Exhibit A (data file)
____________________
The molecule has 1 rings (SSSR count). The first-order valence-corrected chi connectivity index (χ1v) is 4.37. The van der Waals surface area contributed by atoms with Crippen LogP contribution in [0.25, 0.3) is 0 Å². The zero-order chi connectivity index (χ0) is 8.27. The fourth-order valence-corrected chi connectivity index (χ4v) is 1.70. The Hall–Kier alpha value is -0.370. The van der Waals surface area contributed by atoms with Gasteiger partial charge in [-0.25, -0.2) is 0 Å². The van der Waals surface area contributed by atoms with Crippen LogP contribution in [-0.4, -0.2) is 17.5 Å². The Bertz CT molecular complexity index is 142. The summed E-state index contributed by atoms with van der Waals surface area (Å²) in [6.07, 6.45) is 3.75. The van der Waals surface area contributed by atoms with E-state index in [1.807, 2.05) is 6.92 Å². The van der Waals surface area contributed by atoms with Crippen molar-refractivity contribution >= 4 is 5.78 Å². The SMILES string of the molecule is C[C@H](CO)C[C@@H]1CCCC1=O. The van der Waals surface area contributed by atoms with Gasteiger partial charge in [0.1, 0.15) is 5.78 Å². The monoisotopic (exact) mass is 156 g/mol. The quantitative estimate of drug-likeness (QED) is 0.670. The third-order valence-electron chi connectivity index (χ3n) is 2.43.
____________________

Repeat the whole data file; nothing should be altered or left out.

The molecule has 1 rings (SSSR count). The first-order valence-corrected chi connectivity index (χ1v) is 4.37. The van der Waals surface area contributed by atoms with Crippen LogP contribution in [0.25, 0.3) is 0 Å². The zero-order chi connectivity index (χ0) is 8.27. The fourth-order valence-corrected chi connectivity index (χ4v) is 1.70. The Hall–Kier alpha value is -0.370. The van der Waals surface area contributed by atoms with Gasteiger partial charge in [-0.25, -0.2) is 0 Å². The van der Waals surface area contributed by atoms with Crippen LogP contribution in [-0.4, -0.2) is 17.5 Å². The Bertz CT molecular complexity index is 142. The summed E-state index contributed by atoms with van der Waals surface area (Å²) in [6.07, 6.45) is 3.75. The van der Waals surface area contributed by atoms with E-state index in [1.807, 2.05) is 6.92 Å². The van der Waals surface area contributed by atoms with Crippen molar-refractivity contribution >= 4 is 5.78 Å². The SMILES string of the molecule is C[C@H](CO)C[C@@H]1CCCC1=O. The van der Waals surface area contributed by atoms with Gasteiger partial charge in [0.1, 0.15) is 5.78 Å². The monoisotopic (exact) mass is 156 g/mol. The quantitative estimate of drug-likeness (QED) is 0.670. The third-order valence-electron chi connectivity index (χ3n) is 2.43.